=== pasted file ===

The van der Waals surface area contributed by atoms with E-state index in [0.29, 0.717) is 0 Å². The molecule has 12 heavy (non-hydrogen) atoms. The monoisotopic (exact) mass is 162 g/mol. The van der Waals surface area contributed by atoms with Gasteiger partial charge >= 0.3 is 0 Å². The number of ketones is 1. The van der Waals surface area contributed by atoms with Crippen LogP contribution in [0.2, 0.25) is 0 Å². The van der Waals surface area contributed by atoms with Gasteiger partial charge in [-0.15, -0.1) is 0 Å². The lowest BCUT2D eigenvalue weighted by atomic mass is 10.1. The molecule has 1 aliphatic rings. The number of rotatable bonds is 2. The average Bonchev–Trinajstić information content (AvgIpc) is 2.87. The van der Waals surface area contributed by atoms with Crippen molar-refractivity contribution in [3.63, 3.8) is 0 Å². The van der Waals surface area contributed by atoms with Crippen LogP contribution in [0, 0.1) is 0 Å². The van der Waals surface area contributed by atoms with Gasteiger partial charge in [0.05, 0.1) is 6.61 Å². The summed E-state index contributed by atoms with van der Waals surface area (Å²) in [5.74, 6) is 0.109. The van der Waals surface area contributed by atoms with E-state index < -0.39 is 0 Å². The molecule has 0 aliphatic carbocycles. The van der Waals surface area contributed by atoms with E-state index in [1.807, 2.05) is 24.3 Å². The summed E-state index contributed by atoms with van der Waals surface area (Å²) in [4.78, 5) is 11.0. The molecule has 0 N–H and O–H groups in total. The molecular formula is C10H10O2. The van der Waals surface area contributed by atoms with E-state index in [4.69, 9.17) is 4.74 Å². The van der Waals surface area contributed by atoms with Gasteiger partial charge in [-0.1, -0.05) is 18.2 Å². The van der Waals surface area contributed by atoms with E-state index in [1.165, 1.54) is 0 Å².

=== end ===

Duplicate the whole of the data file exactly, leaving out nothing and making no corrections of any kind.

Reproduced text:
The van der Waals surface area contributed by atoms with E-state index in [0.29, 0.717) is 0 Å². The molecule has 12 heavy (non-hydrogen) atoms. The monoisotopic (exact) mass is 162 g/mol. The van der Waals surface area contributed by atoms with Gasteiger partial charge >= 0.3 is 0 Å². The number of ketones is 1. The van der Waals surface area contributed by atoms with Crippen LogP contribution in [0.2, 0.25) is 0 Å². The van der Waals surface area contributed by atoms with Gasteiger partial charge in [-0.15, -0.1) is 0 Å². The lowest BCUT2D eigenvalue weighted by atomic mass is 10.1. The molecule has 1 aliphatic rings. The number of rotatable bonds is 2. The average Bonchev–Trinajstić information content (AvgIpc) is 2.87. The van der Waals surface area contributed by atoms with Crippen molar-refractivity contribution in [3.63, 3.8) is 0 Å². The van der Waals surface area contributed by atoms with Crippen LogP contribution in [0, 0.1) is 0 Å². The van der Waals surface area contributed by atoms with Gasteiger partial charge in [0.05, 0.1) is 6.61 Å². The summed E-state index contributed by atoms with van der Waals surface area (Å²) in [5.74, 6) is 0.109. The van der Waals surface area contributed by atoms with E-state index < -0.39 is 0 Å². The molecule has 0 aliphatic carbocycles. The van der Waals surface area contributed by atoms with E-state index in [1.807, 2.05) is 24.3 Å². The summed E-state index contributed by atoms with van der Waals surface area (Å²) in [4.78, 5) is 11.0. The molecule has 0 N–H and O–H groups in total. The molecular formula is C10H10O2. The van der Waals surface area contributed by atoms with E-state index in [4.69, 9.17) is 4.74 Å². The van der Waals surface area contributed by atoms with Gasteiger partial charge in [-0.1, -0.05) is 18.2 Å². The van der Waals surface area contributed by atoms with E-state index in [1.165, 1.54) is 0 Å².